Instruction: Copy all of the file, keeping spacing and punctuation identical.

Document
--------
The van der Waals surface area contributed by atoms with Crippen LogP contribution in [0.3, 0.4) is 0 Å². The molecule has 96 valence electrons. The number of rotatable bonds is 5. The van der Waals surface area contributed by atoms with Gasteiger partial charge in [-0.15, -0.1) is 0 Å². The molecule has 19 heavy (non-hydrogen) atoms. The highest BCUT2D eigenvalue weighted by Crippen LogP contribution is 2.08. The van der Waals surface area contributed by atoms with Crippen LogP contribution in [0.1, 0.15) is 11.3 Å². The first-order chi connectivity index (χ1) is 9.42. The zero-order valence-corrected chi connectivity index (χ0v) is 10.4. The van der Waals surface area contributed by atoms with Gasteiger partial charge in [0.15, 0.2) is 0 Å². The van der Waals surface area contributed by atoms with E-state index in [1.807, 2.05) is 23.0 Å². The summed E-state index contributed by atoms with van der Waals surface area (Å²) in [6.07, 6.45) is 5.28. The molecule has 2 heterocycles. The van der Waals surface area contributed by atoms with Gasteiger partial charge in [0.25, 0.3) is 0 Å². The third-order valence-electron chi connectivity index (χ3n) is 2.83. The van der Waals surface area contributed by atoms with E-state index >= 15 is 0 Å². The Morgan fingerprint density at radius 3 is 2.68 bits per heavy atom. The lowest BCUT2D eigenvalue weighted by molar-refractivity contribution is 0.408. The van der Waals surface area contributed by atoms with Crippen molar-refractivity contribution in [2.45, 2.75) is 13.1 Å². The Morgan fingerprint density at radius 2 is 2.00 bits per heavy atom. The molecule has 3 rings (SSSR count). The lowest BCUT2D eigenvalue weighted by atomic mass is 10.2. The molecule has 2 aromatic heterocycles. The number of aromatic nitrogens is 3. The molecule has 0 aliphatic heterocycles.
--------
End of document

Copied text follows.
The van der Waals surface area contributed by atoms with Crippen LogP contribution in [0.3, 0.4) is 0 Å². The molecule has 96 valence electrons. The number of rotatable bonds is 5. The van der Waals surface area contributed by atoms with Gasteiger partial charge in [-0.15, -0.1) is 0 Å². The molecule has 19 heavy (non-hydrogen) atoms. The highest BCUT2D eigenvalue weighted by Crippen LogP contribution is 2.08. The van der Waals surface area contributed by atoms with Crippen LogP contribution in [0.1, 0.15) is 11.3 Å². The first-order chi connectivity index (χ1) is 9.42. The zero-order valence-corrected chi connectivity index (χ0v) is 10.4. The van der Waals surface area contributed by atoms with Gasteiger partial charge in [0.15, 0.2) is 0 Å². The van der Waals surface area contributed by atoms with E-state index in [1.807, 2.05) is 23.0 Å². The summed E-state index contributed by atoms with van der Waals surface area (Å²) in [6.07, 6.45) is 5.28. The molecule has 2 heterocycles. The van der Waals surface area contributed by atoms with Gasteiger partial charge in [0.25, 0.3) is 0 Å². The third-order valence-electron chi connectivity index (χ3n) is 2.83. The van der Waals surface area contributed by atoms with E-state index >= 15 is 0 Å². The Morgan fingerprint density at radius 3 is 2.68 bits per heavy atom. The lowest BCUT2D eigenvalue weighted by molar-refractivity contribution is 0.408. The van der Waals surface area contributed by atoms with Crippen molar-refractivity contribution in [2.45, 2.75) is 13.1 Å². The Morgan fingerprint density at radius 2 is 2.00 bits per heavy atom. The molecule has 3 rings (SSSR count). The lowest BCUT2D eigenvalue weighted by atomic mass is 10.2. The molecule has 2 aromatic heterocycles. The number of aromatic nitrogens is 3. The molecule has 0 aliphatic heterocycles.